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The V&E Report
Insights in Government Enforcement and Investigations

Securities Fraud in the #MeToo Era: An Additional Source of Liability

A recent decision out of the Southern District of New York highlights a potential source of liability for companies and their directors in the #MeToo era. In addition to criminal liability and sunken profits, corporations and their executives and directors now face possible action under federal securities laws when they find themselves embroiled in a #MeToo scandal.

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Alert! Health-Tech Under the Microscope

When the DOJ announced that its Antitrust Division would focus attention on regulating “market-leading online platforms,” you may not have guessed it would zero in on non-competition related violations by healthcare platforms seeking to unify doctors, patients, and e-prescribing pharmacies as opposed to Big Tech.1

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  • 29
  • January
  • 2020

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Court Chooses Not to Follow Government Sentencing Recommendations for Opioid Executives: Prison Terms Range From 24 to 66 Months

This past week, a court sentenced the last of seven Insys Therapeutics, Inc. executives for their roles in an opioid racketeering conspiracy. The court sentenced the company’s founder, John Kapoor, to a five-and-a-half-year prison term. Prosecutors called Kappor “the fulcrum” of the criminal agreement to illegally push a fentanyl spray called Subsys.1 Insys marketed the opioid as a treatment for breakthrough cancer pain.

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GAO Urges DOD To Systematically Assess Fraud Risks Related to Contractor Ownership

On November 25, 2019, the Government Accountability Office (“GAO”) published a report examining the financial and nonfinancial fraud and national security risks to the Department of Defense (“DoD”) when contractors employ “opaque ownership structures.” GAO defined opaque ownership structures as those that conceal or obfuscate entities or individuals who own, control, or benefit financially from the contractor.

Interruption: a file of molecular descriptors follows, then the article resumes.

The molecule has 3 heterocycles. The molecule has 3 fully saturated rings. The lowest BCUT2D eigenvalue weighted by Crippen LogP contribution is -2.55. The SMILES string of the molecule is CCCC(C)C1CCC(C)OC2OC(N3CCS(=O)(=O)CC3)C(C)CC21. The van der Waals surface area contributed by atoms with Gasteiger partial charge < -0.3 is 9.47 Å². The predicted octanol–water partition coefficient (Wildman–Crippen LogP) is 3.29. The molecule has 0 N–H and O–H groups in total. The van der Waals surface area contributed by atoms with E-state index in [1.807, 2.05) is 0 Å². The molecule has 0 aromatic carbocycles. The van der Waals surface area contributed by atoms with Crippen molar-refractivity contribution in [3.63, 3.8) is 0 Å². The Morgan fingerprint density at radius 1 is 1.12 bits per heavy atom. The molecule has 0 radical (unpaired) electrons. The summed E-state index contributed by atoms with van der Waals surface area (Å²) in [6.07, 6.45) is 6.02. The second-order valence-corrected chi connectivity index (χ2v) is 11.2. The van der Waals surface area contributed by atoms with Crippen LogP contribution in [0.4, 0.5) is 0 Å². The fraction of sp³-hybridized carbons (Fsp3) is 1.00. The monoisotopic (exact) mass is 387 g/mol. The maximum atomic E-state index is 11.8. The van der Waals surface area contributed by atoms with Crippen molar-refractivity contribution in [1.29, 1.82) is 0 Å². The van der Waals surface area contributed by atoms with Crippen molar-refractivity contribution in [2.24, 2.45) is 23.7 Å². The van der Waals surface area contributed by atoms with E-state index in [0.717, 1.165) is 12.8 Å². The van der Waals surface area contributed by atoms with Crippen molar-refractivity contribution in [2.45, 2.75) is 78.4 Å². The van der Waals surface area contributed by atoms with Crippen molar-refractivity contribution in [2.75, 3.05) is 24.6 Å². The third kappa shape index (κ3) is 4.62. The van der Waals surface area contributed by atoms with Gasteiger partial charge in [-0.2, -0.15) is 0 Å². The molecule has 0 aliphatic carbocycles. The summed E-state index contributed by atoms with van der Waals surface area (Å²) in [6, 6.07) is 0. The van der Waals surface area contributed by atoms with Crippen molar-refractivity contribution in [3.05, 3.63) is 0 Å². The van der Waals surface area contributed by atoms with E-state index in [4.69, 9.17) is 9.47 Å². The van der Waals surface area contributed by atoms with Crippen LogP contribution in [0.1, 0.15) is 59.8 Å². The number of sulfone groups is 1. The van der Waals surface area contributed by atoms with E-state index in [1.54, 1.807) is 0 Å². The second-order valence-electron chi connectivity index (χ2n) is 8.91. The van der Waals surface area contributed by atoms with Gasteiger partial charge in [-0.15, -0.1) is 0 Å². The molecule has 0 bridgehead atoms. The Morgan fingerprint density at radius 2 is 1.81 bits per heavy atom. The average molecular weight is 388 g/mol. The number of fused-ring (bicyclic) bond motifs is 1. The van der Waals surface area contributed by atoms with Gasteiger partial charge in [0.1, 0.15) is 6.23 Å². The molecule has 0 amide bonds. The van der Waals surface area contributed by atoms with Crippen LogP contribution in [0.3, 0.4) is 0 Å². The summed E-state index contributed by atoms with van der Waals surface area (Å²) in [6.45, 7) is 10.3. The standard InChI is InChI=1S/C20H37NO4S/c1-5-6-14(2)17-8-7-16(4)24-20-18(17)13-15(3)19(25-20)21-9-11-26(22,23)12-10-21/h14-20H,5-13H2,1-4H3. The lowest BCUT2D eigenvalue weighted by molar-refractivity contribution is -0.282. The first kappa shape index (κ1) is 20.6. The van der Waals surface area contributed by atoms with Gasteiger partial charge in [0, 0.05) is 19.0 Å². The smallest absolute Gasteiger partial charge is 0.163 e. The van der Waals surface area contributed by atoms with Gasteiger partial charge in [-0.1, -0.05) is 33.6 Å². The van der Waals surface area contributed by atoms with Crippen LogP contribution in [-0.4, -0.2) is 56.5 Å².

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Second Circuit Considers Reach of Bribery Laws Beyond U.S.

On November 7, 2019, a Second Circuit panel1 heard oral argument on whether the use of United States wire services in effecting a bribery scheme is enough, without more, to pull defendants within the scope of U.S. criminal honest-services wire fraud statutes.2 Appellants Juan Angel Napout, the former president of the South American soccer confederation known as CONMEBOL, and Jose Maria Marin, the former president of the Brazilian soccer federation known as the Brazilian Football Confederation, were convicted of wire fraud and racketeering in 2017, where after a six-week trial, the jury found that they had fraudulently awarded broadcast and media rights to international soccer tournaments to officials in Paraguay, Argentina, and Brazil.

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Proposed Law Seeks to Seal “8-K Trading Gap”

The recently proposed 8-K Trading Gap Act of 2019 seeks to address a perceived loophole in current insider trading laws, creating additional regulation and potential source of insider trading liability for directors and executives. In September 2017, Equifax announced a data breach that exposed the personal information of some 147 million people.

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